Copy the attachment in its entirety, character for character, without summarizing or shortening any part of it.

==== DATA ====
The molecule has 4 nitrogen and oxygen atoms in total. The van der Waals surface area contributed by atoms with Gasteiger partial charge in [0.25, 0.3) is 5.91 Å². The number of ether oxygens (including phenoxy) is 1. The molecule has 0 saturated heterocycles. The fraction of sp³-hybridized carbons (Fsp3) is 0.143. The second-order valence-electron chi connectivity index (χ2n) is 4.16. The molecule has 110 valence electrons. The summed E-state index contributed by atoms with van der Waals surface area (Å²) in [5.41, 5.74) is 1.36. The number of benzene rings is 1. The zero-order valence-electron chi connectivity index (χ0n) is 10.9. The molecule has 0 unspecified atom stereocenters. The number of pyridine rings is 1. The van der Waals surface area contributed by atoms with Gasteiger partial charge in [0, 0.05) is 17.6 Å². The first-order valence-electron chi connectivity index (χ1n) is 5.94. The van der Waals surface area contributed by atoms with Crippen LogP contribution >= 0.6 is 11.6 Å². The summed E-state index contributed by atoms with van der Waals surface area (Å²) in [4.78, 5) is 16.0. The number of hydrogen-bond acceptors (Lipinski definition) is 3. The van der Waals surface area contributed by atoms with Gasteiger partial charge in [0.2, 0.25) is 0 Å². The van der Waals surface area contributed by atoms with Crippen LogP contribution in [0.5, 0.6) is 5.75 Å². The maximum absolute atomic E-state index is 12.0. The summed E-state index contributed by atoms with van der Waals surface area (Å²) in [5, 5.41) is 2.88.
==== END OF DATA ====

The molecule has 4 nitrogen and oxygen atoms in total. The van der Waals surface area contributed by atoms with Gasteiger partial charge in [0.25, 0.3) is 5.91 Å². The number of ether oxygens (including phenoxy) is 1. The molecule has 0 saturated heterocycles. The fraction of sp³-hybridized carbons (Fsp3) is 0.143. The second-order valence-electron chi connectivity index (χ2n) is 4.16. The molecule has 110 valence electrons. The summed E-state index contributed by atoms with van der Waals surface area (Å²) in [5.41, 5.74) is 1.36. The number of benzene rings is 1. The zero-order valence-electron chi connectivity index (χ0n) is 10.9. The molecule has 0 unspecified atom stereocenters. The number of pyridine rings is 1. The van der Waals surface area contributed by atoms with Gasteiger partial charge in [0, 0.05) is 17.6 Å². The first-order valence-electron chi connectivity index (χ1n) is 5.94. The van der Waals surface area contributed by atoms with Crippen LogP contribution >= 0.6 is 11.6 Å². The summed E-state index contributed by atoms with van der Waals surface area (Å²) in [4.78, 5) is 16.0. The number of hydrogen-bond acceptors (Lipinski definition) is 3. The van der Waals surface area contributed by atoms with Gasteiger partial charge in [0.2, 0.25) is 0 Å². The van der Waals surface area contributed by atoms with Crippen LogP contribution in [0.5, 0.6) is 5.75 Å². The maximum absolute atomic E-state index is 12.0. The summed E-state index contributed by atoms with van der Waals surface area (Å²) in [5, 5.41) is 2.88.